Would you like to make an editor’s heart sing? One way to do it is to pay attention to the little things: commas, periods, question marks, em-dashes, ellipses, semicolons, colons, and another punctuation mark called the paragraph.
I know what you’re thinking. I’m going to spend an entire post explaining why proper punctuation is important.
Proper punctuation is important.
You’ve seen the cute little pins on Pinterest that say something like this: “I love eating my children and my home. Yes, punctuation really is important.” If an author sends an editor a sentence like that without the proper punctuation, he might get another sentence or two to prove that he’s serious about the craft, because after all, it’s a big manuscript and mistakes are bound to be made. A few more mistakes like that one, though, and the editor might question the author’s seriousness about the craft of storytelling.
Yes, commas have rules, em-dashes and ellipses have their own purposes. Likewise, semicolons and colons are proud marks of punctuation, and without the paragraph, we’d have just one long block of text. And everyone knows that large blocks of text are skimmed, right?
I’m not much of a musician. I’ve learned to read just enough music to plunk out a basic hymn on the piano, but for me, punctuation marks are like musical chords. They speed up or slow down the rhythm of prose. Punctuation makes the words ring for the reader, and when used to their utmost, an editor can almost see the writer orchestrating the flow of the words.
If the book is a thriller, an author will take off, pushing toward a crescendo with short, uneven sentences that show the urgency of each moment for the reader. The period is an important tool for the thriller author. He uses it often and quickly. However, if the story is literary, the sentences might weave and flow about, creating a world in which the reader can sit and savor. For that reason, a knowledge of comma placement is important to this author.
What about the lesser used punctuation marks? There’s a rumor out there started by someone who obviously hates or misunderstands the semicolon, but this wonderful mark of punctuation is the difference in a soft pause and a blunt stop.
For example: Jimmy decided to go to the store. Susan would be there.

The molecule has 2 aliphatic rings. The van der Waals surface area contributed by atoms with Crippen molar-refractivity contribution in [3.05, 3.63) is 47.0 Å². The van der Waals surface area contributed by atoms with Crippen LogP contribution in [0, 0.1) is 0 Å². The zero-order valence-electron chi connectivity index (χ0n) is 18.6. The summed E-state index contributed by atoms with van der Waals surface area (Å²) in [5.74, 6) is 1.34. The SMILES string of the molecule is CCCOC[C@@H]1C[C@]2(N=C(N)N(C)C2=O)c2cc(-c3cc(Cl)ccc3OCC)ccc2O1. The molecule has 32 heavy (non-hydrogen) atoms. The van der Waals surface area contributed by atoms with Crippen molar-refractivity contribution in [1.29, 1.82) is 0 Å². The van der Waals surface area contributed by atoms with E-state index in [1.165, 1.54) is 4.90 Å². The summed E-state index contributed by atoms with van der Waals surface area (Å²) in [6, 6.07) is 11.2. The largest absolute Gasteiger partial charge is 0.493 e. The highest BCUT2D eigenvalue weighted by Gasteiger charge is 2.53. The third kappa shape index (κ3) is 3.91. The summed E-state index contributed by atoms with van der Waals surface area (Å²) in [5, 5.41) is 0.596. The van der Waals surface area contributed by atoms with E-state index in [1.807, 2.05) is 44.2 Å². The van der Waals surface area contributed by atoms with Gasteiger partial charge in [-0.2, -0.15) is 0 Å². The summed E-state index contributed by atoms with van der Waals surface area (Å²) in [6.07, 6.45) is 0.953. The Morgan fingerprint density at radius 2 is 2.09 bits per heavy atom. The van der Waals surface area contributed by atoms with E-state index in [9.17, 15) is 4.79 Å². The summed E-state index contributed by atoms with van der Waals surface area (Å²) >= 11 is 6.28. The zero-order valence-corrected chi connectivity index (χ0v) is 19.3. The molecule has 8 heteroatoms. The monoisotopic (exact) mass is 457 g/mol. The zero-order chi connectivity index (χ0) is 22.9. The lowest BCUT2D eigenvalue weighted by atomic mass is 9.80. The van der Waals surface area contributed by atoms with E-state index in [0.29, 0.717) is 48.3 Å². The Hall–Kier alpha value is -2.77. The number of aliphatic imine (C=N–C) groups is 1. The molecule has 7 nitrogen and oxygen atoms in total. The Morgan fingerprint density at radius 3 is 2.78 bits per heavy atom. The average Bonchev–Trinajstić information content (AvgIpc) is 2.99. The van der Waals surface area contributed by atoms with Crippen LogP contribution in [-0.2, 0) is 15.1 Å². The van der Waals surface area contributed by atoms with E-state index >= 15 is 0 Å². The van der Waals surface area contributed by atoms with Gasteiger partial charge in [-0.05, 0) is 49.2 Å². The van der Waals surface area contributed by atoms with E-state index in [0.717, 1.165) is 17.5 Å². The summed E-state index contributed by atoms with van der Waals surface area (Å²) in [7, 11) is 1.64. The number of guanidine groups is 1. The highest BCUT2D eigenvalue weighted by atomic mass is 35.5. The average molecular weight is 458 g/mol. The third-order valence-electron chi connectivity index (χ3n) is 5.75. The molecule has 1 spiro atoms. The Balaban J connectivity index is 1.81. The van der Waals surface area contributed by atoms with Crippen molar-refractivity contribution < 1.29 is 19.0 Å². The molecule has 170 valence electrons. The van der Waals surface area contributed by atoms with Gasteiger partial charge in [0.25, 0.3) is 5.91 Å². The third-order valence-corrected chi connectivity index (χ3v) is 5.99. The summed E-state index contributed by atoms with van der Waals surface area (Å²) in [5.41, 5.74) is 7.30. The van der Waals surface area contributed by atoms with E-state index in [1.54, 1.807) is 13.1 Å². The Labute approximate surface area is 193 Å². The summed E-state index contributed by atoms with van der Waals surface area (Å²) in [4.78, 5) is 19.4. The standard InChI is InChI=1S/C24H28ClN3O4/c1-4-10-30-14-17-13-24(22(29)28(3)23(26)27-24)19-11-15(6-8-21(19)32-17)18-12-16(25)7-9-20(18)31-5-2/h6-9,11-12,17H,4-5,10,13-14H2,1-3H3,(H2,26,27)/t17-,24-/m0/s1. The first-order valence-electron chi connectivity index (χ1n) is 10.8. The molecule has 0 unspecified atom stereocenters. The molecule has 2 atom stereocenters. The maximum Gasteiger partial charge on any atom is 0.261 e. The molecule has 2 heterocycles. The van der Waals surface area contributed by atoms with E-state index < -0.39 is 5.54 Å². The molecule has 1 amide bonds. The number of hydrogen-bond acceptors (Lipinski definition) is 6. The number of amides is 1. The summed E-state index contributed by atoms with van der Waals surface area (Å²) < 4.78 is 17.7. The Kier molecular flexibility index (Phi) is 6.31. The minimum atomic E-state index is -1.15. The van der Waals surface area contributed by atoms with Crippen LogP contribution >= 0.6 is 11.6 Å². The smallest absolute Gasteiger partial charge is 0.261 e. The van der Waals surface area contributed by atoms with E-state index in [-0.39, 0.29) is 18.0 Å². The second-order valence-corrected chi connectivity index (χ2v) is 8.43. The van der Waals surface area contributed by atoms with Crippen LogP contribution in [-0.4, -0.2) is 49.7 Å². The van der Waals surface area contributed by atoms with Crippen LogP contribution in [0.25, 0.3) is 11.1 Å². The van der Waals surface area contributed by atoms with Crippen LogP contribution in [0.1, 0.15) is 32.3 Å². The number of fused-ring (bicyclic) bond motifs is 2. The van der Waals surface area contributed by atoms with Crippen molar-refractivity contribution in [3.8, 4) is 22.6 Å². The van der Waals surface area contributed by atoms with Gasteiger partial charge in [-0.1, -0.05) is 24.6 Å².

These are two completely different sentences, and Susan’s being at the store may or may not hold importance for Jimmy’s reason for going there so long as the period is the punctuation of choice.
Let’s change it up, though, and replace the period with a semicolon: Jimmy decided to go to the store; Susan would be there.
Now the author has indicated that these sentences are bound to one another. Jimmy decided to go to the store because Susan would be there.
That attention to detail is sweet music to an editor’s ear, and they envision the author as the conductor of the melody.
What about a paragraph? I find that some authors have never mastered the art of this punctuation mark. They haven’t learned that a paragraph consists of a main idea and sentences that support that idea. In fiction, a character’s action and dialogue should be kept together. This makes it easy for the reader to see who is doing what. Yet a craftily placed paragraph can call attention to something the author wants to provide particular emphasis for.
Here’s an example: A heavy footfall on the pier made her skid to a stop. She closed her eyes as fear shivered through her. She was alone. And vulnerable. Stupid. Stupid. Stupid.
Now for the change up:
A heavy footfall on the pier made her skid to a stop. She closed her eyes as fear shivered through her. She was alone. And vulnerable.
Giving each “stupid” its own paragraph slows the action and gives the reader reason to say, “Uh-oh, our heroine has done something…really stupid, and in this paragraph apparently life-threatening stupid.”
One last word of advice: never overuse a punctuation technique. That will make the literary music sound to the reader like a needle scrawling across an old album (kudos to you who are old enough to understand the sound I’m describing). In order to use a punctuation mark incorrectly but to great effect, one must know first how to use it correctly. Then break it sparingly to make beautiful music for your reader—and editor.